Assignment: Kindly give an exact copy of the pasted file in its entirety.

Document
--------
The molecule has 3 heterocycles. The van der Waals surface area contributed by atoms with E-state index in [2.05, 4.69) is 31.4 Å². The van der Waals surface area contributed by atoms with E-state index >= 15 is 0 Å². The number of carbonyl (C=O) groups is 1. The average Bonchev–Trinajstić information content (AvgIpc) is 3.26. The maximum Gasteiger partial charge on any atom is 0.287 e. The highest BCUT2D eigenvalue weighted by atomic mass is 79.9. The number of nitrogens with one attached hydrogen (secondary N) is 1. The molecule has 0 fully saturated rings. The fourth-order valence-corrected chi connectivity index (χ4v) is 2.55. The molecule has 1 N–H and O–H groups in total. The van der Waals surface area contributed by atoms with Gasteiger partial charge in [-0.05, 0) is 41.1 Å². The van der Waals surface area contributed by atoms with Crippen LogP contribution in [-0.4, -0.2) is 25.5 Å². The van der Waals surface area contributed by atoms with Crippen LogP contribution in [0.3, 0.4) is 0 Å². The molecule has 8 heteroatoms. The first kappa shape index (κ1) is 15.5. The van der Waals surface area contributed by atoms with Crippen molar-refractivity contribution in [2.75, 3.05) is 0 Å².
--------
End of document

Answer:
The molecule has 3 heterocycles. The van der Waals surface area contributed by atoms with E-state index in [2.05, 4.69) is 31.4 Å². The van der Waals surface area contributed by atoms with E-state index >= 15 is 0 Å². The number of carbonyl (C=O) groups is 1. The average Bonchev–Trinajstić information content (AvgIpc) is 3.26. The maximum Gasteiger partial charge on any atom is 0.287 e. The highest BCUT2D eigenvalue weighted by atomic mass is 79.9. The number of nitrogens with one attached hydrogen (secondary N) is 1. The molecule has 0 fully saturated rings. The fourth-order valence-corrected chi connectivity index (χ4v) is 2.55. The molecule has 1 N–H and O–H groups in total. The van der Waals surface area contributed by atoms with Gasteiger partial charge in [-0.05, 0) is 41.1 Å². The van der Waals surface area contributed by atoms with Crippen LogP contribution in [-0.4, -0.2) is 25.5 Å². The van der Waals surface area contributed by atoms with Crippen LogP contribution in [0.3, 0.4) is 0 Å². The molecule has 8 heteroatoms. The first kappa shape index (κ1) is 15.5. The van der Waals surface area contributed by atoms with Crippen molar-refractivity contribution in [2.75, 3.05) is 0 Å².